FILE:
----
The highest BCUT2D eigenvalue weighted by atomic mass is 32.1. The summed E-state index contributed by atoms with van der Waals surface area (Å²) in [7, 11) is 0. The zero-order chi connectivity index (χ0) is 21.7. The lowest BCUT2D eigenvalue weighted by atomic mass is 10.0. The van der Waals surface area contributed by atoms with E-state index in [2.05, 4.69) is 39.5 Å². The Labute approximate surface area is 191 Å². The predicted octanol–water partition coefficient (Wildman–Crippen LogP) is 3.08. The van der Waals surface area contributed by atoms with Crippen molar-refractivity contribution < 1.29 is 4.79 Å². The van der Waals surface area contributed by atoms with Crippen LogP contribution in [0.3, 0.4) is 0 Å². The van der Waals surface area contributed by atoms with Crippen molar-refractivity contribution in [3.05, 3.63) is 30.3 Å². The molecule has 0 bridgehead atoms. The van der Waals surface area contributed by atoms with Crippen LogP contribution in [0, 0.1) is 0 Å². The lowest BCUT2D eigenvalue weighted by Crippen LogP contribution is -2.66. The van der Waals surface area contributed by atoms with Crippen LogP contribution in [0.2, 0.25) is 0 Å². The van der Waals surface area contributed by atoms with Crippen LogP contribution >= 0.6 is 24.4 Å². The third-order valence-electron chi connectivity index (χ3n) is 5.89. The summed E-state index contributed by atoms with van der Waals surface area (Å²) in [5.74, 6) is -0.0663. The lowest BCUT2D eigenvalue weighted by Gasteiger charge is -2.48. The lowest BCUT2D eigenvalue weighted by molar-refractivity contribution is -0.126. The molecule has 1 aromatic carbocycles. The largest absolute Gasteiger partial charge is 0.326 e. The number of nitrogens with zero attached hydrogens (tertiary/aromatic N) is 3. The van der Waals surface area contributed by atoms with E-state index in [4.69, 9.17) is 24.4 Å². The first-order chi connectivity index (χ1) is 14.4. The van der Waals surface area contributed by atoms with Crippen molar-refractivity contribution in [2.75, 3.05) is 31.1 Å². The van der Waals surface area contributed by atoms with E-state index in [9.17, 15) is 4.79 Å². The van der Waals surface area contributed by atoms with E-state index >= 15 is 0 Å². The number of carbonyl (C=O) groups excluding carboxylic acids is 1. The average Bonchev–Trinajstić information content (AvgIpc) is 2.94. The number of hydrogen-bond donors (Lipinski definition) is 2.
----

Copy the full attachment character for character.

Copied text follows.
The highest BCUT2D eigenvalue weighted by atomic mass is 32.1. The summed E-state index contributed by atoms with van der Waals surface area (Å²) in [7, 11) is 0. The zero-order chi connectivity index (χ0) is 21.7. The lowest BCUT2D eigenvalue weighted by atomic mass is 10.0. The van der Waals surface area contributed by atoms with E-state index in [2.05, 4.69) is 39.5 Å². The Labute approximate surface area is 191 Å². The predicted octanol–water partition coefficient (Wildman–Crippen LogP) is 3.08. The van der Waals surface area contributed by atoms with Crippen molar-refractivity contribution < 1.29 is 4.79 Å². The van der Waals surface area contributed by atoms with Crippen LogP contribution in [0.3, 0.4) is 0 Å². The van der Waals surface area contributed by atoms with Crippen molar-refractivity contribution in [3.05, 3.63) is 30.3 Å². The molecule has 0 bridgehead atoms. The van der Waals surface area contributed by atoms with Crippen LogP contribution in [0, 0.1) is 0 Å². The lowest BCUT2D eigenvalue weighted by Crippen LogP contribution is -2.66. The van der Waals surface area contributed by atoms with Crippen LogP contribution in [0.2, 0.25) is 0 Å². The van der Waals surface area contributed by atoms with Crippen LogP contribution >= 0.6 is 24.4 Å². The third-order valence-electron chi connectivity index (χ3n) is 5.89. The summed E-state index contributed by atoms with van der Waals surface area (Å²) in [5.74, 6) is -0.0663. The lowest BCUT2D eigenvalue weighted by Gasteiger charge is -2.48. The lowest BCUT2D eigenvalue weighted by molar-refractivity contribution is -0.126. The molecule has 1 aromatic carbocycles. The largest absolute Gasteiger partial charge is 0.326 e. The number of nitrogens with zero attached hydrogens (tertiary/aromatic N) is 3. The van der Waals surface area contributed by atoms with E-state index in [4.69, 9.17) is 24.4 Å². The first-order chi connectivity index (χ1) is 14.4. The van der Waals surface area contributed by atoms with Crippen molar-refractivity contribution in [2.75, 3.05) is 31.1 Å². The van der Waals surface area contributed by atoms with E-state index in [9.17, 15) is 4.79 Å². The van der Waals surface area contributed by atoms with E-state index >= 15 is 0 Å². The number of carbonyl (C=O) groups excluding carboxylic acids is 1. The average Bonchev–Trinajstić information content (AvgIpc) is 2.94. The number of hydrogen-bond donors (Lipinski definition) is 2.